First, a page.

9. ^ Hsia YE, Scully KJ, Rosenberg LE (June 1979). "Human propionyl CoA carboxylase: some properties of the partially purified enzyme in fibroblasts from controls and patients with propionic acidemia". Pediatric Research. 13 (6): 746–751. doi:10.1203/00006450-197906000-00005. PMID 481943.
  10. ^ Stubbe J, Fish S, Abeles RH (January 1980). "Are carboxylations involving biotin concerted or nonconcerted?". The Journal of Biological Chemistry. 255 (1): 236–242. doi:10.1016/S0021-9258(19)86289-0. PMID 7350155.
  11. ^ Reszko AE, Kasumov T, Pierce BA, David F, Hoppel CL, Stanley WC, et al. (September 2003). "Assessing the reversibility of the anaplerotic reactions of the propionyl-CoA pathway in heart and liver". The Journal of Biological Chemistry. 278 (37): 34959–34965. doi:10.1074/jbc.M302013200. PMID 12824185.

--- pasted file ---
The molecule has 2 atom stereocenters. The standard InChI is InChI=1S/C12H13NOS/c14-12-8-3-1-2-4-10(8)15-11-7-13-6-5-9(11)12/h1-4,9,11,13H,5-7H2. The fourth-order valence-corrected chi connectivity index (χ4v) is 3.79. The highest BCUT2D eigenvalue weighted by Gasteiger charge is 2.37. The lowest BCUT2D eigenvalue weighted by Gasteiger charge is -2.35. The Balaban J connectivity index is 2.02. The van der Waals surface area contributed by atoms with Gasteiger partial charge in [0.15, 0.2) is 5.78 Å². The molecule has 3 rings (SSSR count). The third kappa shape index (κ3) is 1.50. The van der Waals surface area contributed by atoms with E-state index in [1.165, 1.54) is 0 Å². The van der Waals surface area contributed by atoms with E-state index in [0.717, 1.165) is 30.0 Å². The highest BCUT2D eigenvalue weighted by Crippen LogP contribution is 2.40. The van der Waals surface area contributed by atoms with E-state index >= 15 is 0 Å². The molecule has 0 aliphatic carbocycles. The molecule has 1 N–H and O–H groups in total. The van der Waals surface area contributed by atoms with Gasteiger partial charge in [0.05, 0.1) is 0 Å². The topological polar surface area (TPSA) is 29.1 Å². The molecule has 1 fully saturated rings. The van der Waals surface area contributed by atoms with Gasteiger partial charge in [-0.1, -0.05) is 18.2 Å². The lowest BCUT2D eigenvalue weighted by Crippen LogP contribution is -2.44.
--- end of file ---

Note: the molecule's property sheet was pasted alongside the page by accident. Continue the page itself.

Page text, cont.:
12. ^ Ugarte M, Pérez-Cerdá C, Rodríguez-Pombo P, Desviat LR, Pérez B, Richard E, et al. (1999). "Overview of mutations in the PCCA and PCCB genes causing propionic acidemia". Human Mutation. 14 (4): 275–282. doi:10.1002/(SICI)1098-1004(199910)14:4<275::AID-HUMU1>3.0.CO;2-N. PMID 10502773. S2CID 37710112.
  13. ^ Desviat LR, Pérez B, Pérez-Cerdá C, Rodríguez-Pombo P, Clavero S, Ugarte M (2004). "Propionic acidemia: mutation update and functional and structural effects of the variant alleles". Molecular Genetics and Metabolism. 83 (1–2): 28–37. doi:10.1016/j.ymgme.2004.08.001. PMID 15464417.
  14. ^ Deodato F, Boenzi S, Santorelli FM, Dionisi-Vici C (May 2006). "Methylmalonic and propionic aciduria". American Journal of Medical Genetics. Part C, Seminars in Medical Genetics. 142C (2): 104–112. doi:10.1002/ajmg.c.30090. PMID 16602092. S2CID 21114631.
  15. ^ Stratton SL, Bogusiewicz A, Mock MM, Mock NI, Wells AM, Mock DM (August 2006). "Lymphocyte propionyl-CoA carboxylase and its activation by biotin are sensitive indicators of marginal biotin deficiency in humans". The American Journal of Clinical Nutrition. 84 (2): 384–388. doi:10.1093/ajcn/84.1.384. PMC 1539098. PMID 16895887.